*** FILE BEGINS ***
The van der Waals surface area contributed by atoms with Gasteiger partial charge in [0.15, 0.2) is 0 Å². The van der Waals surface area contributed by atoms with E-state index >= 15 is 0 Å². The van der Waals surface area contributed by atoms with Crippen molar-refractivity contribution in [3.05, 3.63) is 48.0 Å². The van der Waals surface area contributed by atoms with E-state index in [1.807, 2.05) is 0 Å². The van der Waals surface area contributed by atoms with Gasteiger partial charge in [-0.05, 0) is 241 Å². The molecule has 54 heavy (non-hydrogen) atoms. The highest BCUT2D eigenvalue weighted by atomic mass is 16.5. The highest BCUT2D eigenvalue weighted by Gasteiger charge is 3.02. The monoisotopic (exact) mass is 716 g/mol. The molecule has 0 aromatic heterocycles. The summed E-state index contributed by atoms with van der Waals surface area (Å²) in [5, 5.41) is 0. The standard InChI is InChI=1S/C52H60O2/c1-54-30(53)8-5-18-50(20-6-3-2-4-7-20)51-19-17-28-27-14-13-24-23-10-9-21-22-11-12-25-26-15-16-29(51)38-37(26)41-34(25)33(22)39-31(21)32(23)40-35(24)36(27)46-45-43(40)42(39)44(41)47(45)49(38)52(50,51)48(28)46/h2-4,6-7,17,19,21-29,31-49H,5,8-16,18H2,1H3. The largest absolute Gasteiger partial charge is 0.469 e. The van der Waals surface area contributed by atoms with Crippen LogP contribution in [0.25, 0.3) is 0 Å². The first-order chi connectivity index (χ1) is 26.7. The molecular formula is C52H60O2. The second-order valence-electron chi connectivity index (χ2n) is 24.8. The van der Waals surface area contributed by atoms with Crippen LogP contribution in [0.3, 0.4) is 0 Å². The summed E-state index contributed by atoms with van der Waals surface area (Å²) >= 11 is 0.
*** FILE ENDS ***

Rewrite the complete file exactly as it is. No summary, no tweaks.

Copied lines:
The van der Waals surface area contributed by atoms with Gasteiger partial charge in [0.15, 0.2) is 0 Å². The van der Waals surface area contributed by atoms with E-state index >= 15 is 0 Å². The van der Waals surface area contributed by atoms with Crippen molar-refractivity contribution in [3.05, 3.63) is 48.0 Å². The van der Waals surface area contributed by atoms with E-state index in [1.807, 2.05) is 0 Å². The van der Waals surface area contributed by atoms with Gasteiger partial charge in [-0.05, 0) is 241 Å². The molecule has 54 heavy (non-hydrogen) atoms. The highest BCUT2D eigenvalue weighted by atomic mass is 16.5. The highest BCUT2D eigenvalue weighted by Gasteiger charge is 3.02. The monoisotopic (exact) mass is 716 g/mol. The molecule has 0 aromatic heterocycles. The summed E-state index contributed by atoms with van der Waals surface area (Å²) in [5, 5.41) is 0. The standard InChI is InChI=1S/C52H60O2/c1-54-30(53)8-5-18-50(20-6-3-2-4-7-20)51-19-17-28-27-14-13-24-23-10-9-21-22-11-12-25-26-15-16-29(51)38-37(26)41-34(25)33(22)39-31(21)32(23)40-35(24)36(27)46-45-43(40)42(39)44(41)47(45)49(38)52(50,51)48(28)46/h2-4,6-7,17,19,21-29,31-49H,5,8-16,18H2,1H3. The largest absolute Gasteiger partial charge is 0.469 e. The van der Waals surface area contributed by atoms with Crippen LogP contribution in [0.25, 0.3) is 0 Å². The first-order chi connectivity index (χ1) is 26.7. The molecular formula is C52H60O2. The second-order valence-electron chi connectivity index (χ2n) is 24.8. The van der Waals surface area contributed by atoms with Crippen LogP contribution in [0.3, 0.4) is 0 Å². The summed E-state index contributed by atoms with van der Waals surface area (Å²) >= 11 is 0.